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Phylogenies and the Comparative Method

Joseph Felsenstein
The American Naturalist
Vol. 125, No. 1 (Jan., 1985), pp. 1-15
Stable URL: http://www.jstor.org/stable/2461605
Page Count: 15
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Phylogenies and the Comparative Method
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Abstract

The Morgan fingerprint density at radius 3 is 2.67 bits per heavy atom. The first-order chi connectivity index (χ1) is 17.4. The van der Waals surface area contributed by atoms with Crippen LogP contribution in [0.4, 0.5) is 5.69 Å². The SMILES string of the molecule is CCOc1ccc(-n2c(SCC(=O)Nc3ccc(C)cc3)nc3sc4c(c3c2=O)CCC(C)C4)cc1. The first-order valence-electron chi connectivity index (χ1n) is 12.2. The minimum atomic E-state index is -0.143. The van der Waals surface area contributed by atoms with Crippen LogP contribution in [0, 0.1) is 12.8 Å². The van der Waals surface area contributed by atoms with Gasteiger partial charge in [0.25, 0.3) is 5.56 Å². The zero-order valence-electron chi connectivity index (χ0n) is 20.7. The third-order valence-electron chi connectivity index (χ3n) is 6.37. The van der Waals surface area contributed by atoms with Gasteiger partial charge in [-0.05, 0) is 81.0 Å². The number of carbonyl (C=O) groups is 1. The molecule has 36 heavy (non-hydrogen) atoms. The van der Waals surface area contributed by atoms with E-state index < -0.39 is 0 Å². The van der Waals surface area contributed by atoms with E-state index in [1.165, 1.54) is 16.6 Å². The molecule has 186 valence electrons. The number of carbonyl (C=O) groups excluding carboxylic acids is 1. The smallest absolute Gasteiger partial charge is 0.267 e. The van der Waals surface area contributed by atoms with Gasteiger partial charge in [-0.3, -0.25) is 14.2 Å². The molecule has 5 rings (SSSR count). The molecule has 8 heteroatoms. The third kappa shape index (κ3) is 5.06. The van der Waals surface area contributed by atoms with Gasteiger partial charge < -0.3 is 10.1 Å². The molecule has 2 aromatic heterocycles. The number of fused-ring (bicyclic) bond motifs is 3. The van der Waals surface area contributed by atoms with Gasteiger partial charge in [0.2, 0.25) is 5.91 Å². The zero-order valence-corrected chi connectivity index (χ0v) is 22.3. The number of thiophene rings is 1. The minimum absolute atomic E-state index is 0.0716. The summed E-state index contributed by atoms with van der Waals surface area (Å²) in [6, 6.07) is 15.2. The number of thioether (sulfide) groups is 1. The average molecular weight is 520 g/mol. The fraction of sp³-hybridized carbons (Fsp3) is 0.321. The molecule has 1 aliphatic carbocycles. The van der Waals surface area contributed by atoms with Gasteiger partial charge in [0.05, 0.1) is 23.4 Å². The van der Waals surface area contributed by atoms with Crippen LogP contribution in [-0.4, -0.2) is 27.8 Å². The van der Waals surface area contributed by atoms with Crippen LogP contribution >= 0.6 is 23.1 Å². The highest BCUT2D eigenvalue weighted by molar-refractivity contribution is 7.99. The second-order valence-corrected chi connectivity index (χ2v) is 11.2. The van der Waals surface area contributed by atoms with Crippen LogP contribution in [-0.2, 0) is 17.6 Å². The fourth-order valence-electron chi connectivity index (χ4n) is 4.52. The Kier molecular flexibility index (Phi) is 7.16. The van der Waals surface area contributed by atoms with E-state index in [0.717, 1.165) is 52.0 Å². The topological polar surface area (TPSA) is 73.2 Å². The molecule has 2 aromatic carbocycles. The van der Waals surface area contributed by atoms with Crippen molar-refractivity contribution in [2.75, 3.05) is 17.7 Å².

Comparative studies of the relationship between two phenotypes, or between a phenotype and an environment, are frequently carried out by invalid statistical methods. Most regression, correlation, and contingency table methods, including nonparametric methods, assume that the points are drawn independently from a common distribution. When species are taken from a branching phylogeny, they are manifestly nonindependent. Use of a statistical method that assumes independence will cause overstatement of the significance in hypothesis tests. Some illustrative examples of these phenomena have been given, and limitations of previous proposals of ways to correct for the nonindependence have been discussed. A method of correcting for the phylogeny has been proposed. It requires that we know both the tree topology and the branch lengths, and that we be willing to allow the characters to be modeled by Brownian motion on a linear scale. Given these conditions, the phylogeny specifies a set of contrasts among species, contrasts that are statistically independent and can be used in regression or correlation studies. The considerable barriers to making practical use of this technique have been discussed.

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